Wednesday, August 25, 2010

Relaxed Body, Mind and Breath

The second of the Ten Principles of Yoga is having a relaxed body, mind and breath.

When we think of yoga, we tend to think of stretching, strengthening and ultimately relaxing the body. That’s what rest pose is all about, right? Even when holding a challenging pose, we look for ways to relax the muscles and tissues. First we get the structure of the posture just-right, then we learn to relax into it. It isn’t necessarily easy. But when we figure it out, it feels so right!

But what about the mind? Relaxing the mind means letting go of thinking and processing and what-if-ing and just “being.” Not just during rest pose, but throughout class.

And the breath? Having a relaxed breath means that we’re not striving to breathe in a particular way. We’re not forcing the breath. We’re letting the muscles around the lungs and other breathing apparatus relax. We’re just letting the breath flow smoothly in and out.

When we think, we tend to tense up the body and the breath (not to mention the mind if we’re thinking too hard [brain cramp!]) Pay attention to how relaxed you are when you practice yoga. See if you can relax more. Then try applying this practice to everyday life.

Wednesday, August 11, 2010

The 10 Principles of Yoga: #1, Being Present

For the next 10 posts, I will be discussing The Ten Principles of Yoga, to which I was first introduced in a workshop led by pregnancy yoga guru, Janice Clarfield. The principles can also be applied to childbirth.

The first of the ten principles in Being Present.

This is not so much about being physically present in the room (although that of course is important too). It’s about being present, mentally. Being Present means that while you practice yoga, you are focused on your breath, on physical sensations in your body, and on your mental and emotional states. You are not just letting your mind wander off from one topic to another.

Another way to define Being Present might be “being conscious” or “being mindful.”

There are so many benefits to Being Present while you practice yoga. If you focus on your breath and draw your awareness inward, your practice will become more meditative and serene. By focusing inward, you will be more attuned to insights and inspiration. You will also be more in tune with your physical self, and thus will be able to sense which muscles are tight, or prone to injury – so you will be able to adjust your physical practice accordingly.

Reminding yourself to Be Present will also lessen the detrimental effects of a wandering mind. For example, if you find yourself comparing your own butt to the “perfect butt” of the person in front of you, and lamenting the notion that yours is less than perfect, then you are letting yourself become distracted with mental chatter. When you catch yourself comparing, bring your awareness back to the present – find your breath, notice what’s going on in your body, notice how you are feeling.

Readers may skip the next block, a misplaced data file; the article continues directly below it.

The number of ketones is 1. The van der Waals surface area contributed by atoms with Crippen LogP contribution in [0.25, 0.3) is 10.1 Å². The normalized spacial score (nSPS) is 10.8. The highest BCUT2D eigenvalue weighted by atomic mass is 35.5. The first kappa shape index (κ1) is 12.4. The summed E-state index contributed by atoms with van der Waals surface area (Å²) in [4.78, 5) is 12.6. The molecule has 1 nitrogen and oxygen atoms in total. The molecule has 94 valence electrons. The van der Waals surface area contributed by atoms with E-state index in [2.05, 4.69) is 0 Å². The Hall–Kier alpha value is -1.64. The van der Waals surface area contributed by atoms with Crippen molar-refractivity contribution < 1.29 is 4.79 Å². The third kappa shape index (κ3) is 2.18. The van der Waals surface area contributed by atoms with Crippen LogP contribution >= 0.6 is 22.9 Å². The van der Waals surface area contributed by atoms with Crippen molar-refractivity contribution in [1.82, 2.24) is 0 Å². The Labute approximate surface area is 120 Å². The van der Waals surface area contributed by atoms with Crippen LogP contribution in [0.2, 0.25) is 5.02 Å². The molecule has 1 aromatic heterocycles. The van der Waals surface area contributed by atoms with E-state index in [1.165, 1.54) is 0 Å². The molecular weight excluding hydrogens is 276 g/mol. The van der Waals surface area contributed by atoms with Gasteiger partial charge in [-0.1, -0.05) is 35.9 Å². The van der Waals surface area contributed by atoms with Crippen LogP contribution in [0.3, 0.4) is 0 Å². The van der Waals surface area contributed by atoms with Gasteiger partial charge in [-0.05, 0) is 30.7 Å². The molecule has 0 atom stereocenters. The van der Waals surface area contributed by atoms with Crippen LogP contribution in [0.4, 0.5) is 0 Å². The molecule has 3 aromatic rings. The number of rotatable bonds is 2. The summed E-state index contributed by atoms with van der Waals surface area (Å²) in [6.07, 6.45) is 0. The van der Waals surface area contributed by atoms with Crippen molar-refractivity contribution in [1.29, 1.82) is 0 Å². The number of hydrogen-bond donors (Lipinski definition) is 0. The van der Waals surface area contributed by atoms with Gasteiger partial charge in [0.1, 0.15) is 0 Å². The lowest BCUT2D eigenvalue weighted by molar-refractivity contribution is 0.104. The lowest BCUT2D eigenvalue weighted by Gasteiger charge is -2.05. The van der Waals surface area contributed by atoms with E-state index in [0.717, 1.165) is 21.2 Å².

It’s a valuable practice that can be applied elsewhere in your life as well.

Thursday, August 5, 2010

Samadhi, or Enlightenment

Samadhi, or enlightenment, is the eighth limb of yoga. It can be defined as a becoming one with the divine, or being in a state of bliss, where there is nothing more to be done or sought. It is generally achieved via deep meditation.

Some say that this is what we strive for while practicing yoga and meditation. There are plenty of seekers that want to achieve enlightenment and live in a permanent state of bliss. It’s a noble goal, and entirely possible. Who doesn’t want bliss?

But in the meantime, we have all the other limbs of the yoga tree to help us along the way -- to teach us valuable lessons about ourselves, and others, about our own worlds as well as the entire universe.

Spiritual seekers are often categorized into four sets or stages. There are the new seekers, aka students, who are actively learning the ropes of spiritual reflection. There are more mature seekers, or householders, whose charge is to apply what they have learned to their family lives. There are those who still later in life – think of retirees or crones -- begin to withdraw from the world and turn their focus inward. And there are renunciates – think monks and nuns -- who withdraw completely from the world and devote their lives to spiritual seeking.

Where are you on this spectrum?

In the past decade, I have crossed the threshold from student to householder. Before my son was born, it was a priority for me to attend yoga workshops – sometimes for two weeks at a time – twice a year at Kripalu in the Berkshires. It was a wonderful way to immerse myself in the reflective practices of yoga, meditation, pranayama and (relative) solitude. Now as a mother of an active four year old, I’m lucky if I can fit in a daily meditation. I’m fortunate, at least, that one of my jobs is to teach yoga . . . .so it’s my “duty,” in a sense, to stretch and breathe each day.

Transitions like these can be startling. To go from focusing on my own spiritual path to learning how to practice what I’ve learned in the context of a family – and all the demands that family life (combined with part-to-full-time work) bring into the picture. Not easy, not easy.

But still, there are moments of deep insight and stillness that seem to arise out of nowhere and help me to see how it’s all connected. Glimpses of bliss. I’m content with this for now.